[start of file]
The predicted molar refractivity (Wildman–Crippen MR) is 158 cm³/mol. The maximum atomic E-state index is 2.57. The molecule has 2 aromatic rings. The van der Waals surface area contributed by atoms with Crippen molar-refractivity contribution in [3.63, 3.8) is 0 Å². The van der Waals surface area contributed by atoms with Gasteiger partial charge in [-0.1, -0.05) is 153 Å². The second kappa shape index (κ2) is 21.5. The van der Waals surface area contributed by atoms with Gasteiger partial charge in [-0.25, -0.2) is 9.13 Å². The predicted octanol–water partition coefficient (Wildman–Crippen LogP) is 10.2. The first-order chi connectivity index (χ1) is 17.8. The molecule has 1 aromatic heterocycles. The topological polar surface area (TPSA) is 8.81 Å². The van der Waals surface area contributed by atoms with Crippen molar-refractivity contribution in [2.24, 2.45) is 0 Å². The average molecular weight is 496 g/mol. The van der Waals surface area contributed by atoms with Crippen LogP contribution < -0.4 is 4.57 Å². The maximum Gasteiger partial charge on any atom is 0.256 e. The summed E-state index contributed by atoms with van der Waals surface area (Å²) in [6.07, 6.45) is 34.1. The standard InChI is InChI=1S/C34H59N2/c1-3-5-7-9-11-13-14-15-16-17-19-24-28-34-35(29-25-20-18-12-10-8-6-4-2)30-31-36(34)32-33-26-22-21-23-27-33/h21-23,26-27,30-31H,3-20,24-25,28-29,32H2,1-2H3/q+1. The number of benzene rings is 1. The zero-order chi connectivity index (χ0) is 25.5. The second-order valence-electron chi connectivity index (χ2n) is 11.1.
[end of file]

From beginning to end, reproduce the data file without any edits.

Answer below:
The predicted molar refractivity (Wildman–Crippen MR) is 158 cm³/mol. The maximum atomic E-state index is 2.57. The molecule has 2 aromatic rings. The van der Waals surface area contributed by atoms with Crippen molar-refractivity contribution in [3.63, 3.8) is 0 Å². The van der Waals surface area contributed by atoms with Gasteiger partial charge in [-0.1, -0.05) is 153 Å². The second kappa shape index (κ2) is 21.5. The van der Waals surface area contributed by atoms with Gasteiger partial charge in [-0.25, -0.2) is 9.13 Å². The predicted octanol–water partition coefficient (Wildman–Crippen LogP) is 10.2. The first-order chi connectivity index (χ1) is 17.8. The molecule has 1 aromatic heterocycles. The topological polar surface area (TPSA) is 8.81 Å². The van der Waals surface area contributed by atoms with Crippen molar-refractivity contribution in [2.24, 2.45) is 0 Å². The average molecular weight is 496 g/mol. The van der Waals surface area contributed by atoms with Crippen LogP contribution < -0.4 is 4.57 Å². The maximum Gasteiger partial charge on any atom is 0.256 e. The summed E-state index contributed by atoms with van der Waals surface area (Å²) in [6.07, 6.45) is 34.1. The standard InChI is InChI=1S/C34H59N2/c1-3-5-7-9-11-13-14-15-16-17-19-24-28-34-35(29-25-20-18-12-10-8-6-4-2)30-31-36(34)32-33-26-22-21-23-27-33/h21-23,26-27,30-31H,3-20,24-25,28-29,32H2,1-2H3/q+1. The number of benzene rings is 1. The zero-order chi connectivity index (χ0) is 25.5. The second-order valence-electron chi connectivity index (χ2n) is 11.1.